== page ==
You as a writer, as a publisher, as a reviewer, will inevitably encounter anger and insults from others who are motivated by jealousy, disappointment, honest misunderstanding, or some obscurely hidden agenda. Especially in this age of the internet. The only way I've ever found to counter such toxic occurrences is to concentrate on the good folk such as those who send me thank you emails, cards, and letters, -- and especially those postage stamp donation gestures of appreciation and support.

That's proven quite enough for me to keep on keeping on!

Now just a mention of something else. If you haven't done so, read the September 2013 column "Bethany Cox Report" written by my daughter (and MBR managing editor). She talks about an internet resource called "Kickstarter" that authors and publishers might be able to use to acquire funding for their books. You'll find it archived on the Midwest Book Review web site at:

Here are reviews of some new books of special interest to writers and publishers:

Improve Your Writing With NLP
Judith E. Pearson
Crown House Publishing
6 Trowbridge Drive Suite 5, Bethel, CT 06801
9781845908614, $29.95,

Neuro-linguistic programming (NLP) is an approach to communication, personal development, and psychotherapy created by Richard Bandler and John Grinder in California, USA in the 1970s. Its creators claim a connection between the neurological processes ("neuro"), language ("linguistic") and behavioral patterns learned through experience ("programming") and that these can be changed to achieve specific goals in life. Bandler and Grinder claim that the skills of exceptional people can be "modeled" using NLP methodology, then those skills can be acquired by anyone. Bandler and Grinder also claim that NLP can treat problems such as phobias, depression, habit disorder, psychosomatic illnesses, myopia, allergy, common cold and learning disorders, often in a single session. NLP has been adopted by some hypnotherapists and in seminars marketed to business and government. It has also now been adopted and adapted to the process of writing with "Improve Your Writing With NLP" by Judith E. Pearson. This 216 page compendium is essential a complete and analytical course in teaching aspiring authors cognitive strategies to improve their writing, as well as learning the writing process in all of its facets, how NLP models for creativity best apply, and perhaps most usefully of all, how to overcome the inevitable 'writer's block'. Thoroughly 'reader friendly', "Improve Your Writing With NLP" is a unique and highly recommended addition to any aspiring or professional writer's instructional reference collection.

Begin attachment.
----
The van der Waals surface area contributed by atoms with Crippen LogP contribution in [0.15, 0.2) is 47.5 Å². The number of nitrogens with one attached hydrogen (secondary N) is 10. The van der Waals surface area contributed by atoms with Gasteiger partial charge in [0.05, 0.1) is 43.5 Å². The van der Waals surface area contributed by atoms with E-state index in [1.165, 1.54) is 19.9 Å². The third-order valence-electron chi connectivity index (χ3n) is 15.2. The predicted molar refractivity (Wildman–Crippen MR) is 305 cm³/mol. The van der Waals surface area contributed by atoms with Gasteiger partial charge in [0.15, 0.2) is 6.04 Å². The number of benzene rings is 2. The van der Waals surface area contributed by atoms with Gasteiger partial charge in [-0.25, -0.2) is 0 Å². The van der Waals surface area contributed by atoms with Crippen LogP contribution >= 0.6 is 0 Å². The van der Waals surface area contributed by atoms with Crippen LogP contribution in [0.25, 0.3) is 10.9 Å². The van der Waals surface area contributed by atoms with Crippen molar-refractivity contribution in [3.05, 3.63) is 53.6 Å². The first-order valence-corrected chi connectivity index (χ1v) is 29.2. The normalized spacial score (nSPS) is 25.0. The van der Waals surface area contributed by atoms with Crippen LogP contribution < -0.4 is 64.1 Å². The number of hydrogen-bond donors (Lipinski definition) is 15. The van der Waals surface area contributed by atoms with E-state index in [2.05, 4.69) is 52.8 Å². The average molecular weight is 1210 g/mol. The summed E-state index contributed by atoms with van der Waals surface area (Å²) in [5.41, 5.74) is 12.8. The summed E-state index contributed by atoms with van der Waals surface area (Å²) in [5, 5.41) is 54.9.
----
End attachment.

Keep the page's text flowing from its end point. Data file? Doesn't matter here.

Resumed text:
Aspects of Contemporary Book Design
Richard Hendel, Editor
University of Iowa Press
119 West Park Road, Iowa City, IA 52242-1000
9781609381752, $29.95,

Aspects of Contemporary Book Design considers the craft of book design and tells designers who work with modern technology how to manage specific book design challenges. Images from the books they have produced provide an example-driven, indexed guide to how professional British and American designers think about book design. Any involved in the art of publisher and design will find this gathers the latest thinking on book design, offering first-person step-by-step insights on the progression from manuscript to finished product. Numerous black and white examples throughout make for a 'must' for any book designer or publisher who would understand the process of choosing an effective book design.

Top 100 Power Verbs
Michael Lawrence Faulkner
FT Press
c/o Pearson Technology Group
801 East 96th Street, #300, Indianapolis, IN 46240-3759
9780133158854, $27.99,